I sold my boss cow a couple of years ago. The second cow in the pecking order had a very nervous disposition and I ended up having to buy a new boss cow, because that nervous disposition changed the attitude of my whole herd.
 

Jake

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We've got an old red angus cow that we always think is about on her last leg. She is deffinatly the leader of the herd. Everything follows her everywhere. It's amazing how she recognizes one thing that is supposed to be done and she does it. She's always the first in the pen or leading them out the gate when we rotate pastures. She has never failed to produce a calf and they keep getting better as she ages. Until she starts losing condition she'll probably stay around.
 

PATB

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How many of you have favorite cows that will stay on the place no matter what? I have several that are pushing 14 years old and rebreed every year. I will keep them as long as possible on the hope of getting 1 more heifer.
 

Craig-TX

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PATB":n9hi49s9 said:
How many of you have favorite cows that will stay on the place no matter what? I have several that are pushing 14 years old and rebreed every year. I will keep them as long as possible on the hope of getting 1 more heifer.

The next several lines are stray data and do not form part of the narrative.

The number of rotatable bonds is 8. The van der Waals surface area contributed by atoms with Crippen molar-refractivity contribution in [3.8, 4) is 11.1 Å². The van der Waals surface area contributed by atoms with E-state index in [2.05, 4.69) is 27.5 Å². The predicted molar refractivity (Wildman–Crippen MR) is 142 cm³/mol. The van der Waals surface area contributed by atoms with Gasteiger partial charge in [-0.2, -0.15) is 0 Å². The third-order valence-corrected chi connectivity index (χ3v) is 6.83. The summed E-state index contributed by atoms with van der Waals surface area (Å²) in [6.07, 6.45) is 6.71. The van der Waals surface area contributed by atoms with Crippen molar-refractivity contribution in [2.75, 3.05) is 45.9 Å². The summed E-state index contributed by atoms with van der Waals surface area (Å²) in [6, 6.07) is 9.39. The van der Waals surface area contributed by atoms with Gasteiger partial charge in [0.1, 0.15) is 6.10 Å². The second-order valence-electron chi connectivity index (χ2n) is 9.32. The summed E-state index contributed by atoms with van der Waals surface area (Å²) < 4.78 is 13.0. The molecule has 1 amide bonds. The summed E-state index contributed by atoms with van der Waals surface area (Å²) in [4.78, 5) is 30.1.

We don’t have a single “sacred cow” but we’ve kept a few too long over the years. I don’t care how jaded you get, it’s tough to sell a good cow that has produced year in and year out and you feel like you know her. I had to put one down last year. She got in trouble and when I found her the calf was already choked to death. She was older than dirt but very intelligent, still in pretty good shape and had raised many good calves. We decided to give her one more year and it turned out to be the wrong decision. I hated to shoot her.

Have you ever seen the episode from All Creatures Great and Small where the crusty diary farmer finally culled an old cow but she ran off on the way to market and came home, and he changed his mind? I love that show. It’s funny how the people sound different than we’re accustomed to, but the personality types are exactly the same wherever you go.

Craig-TX
 

A. delaGarza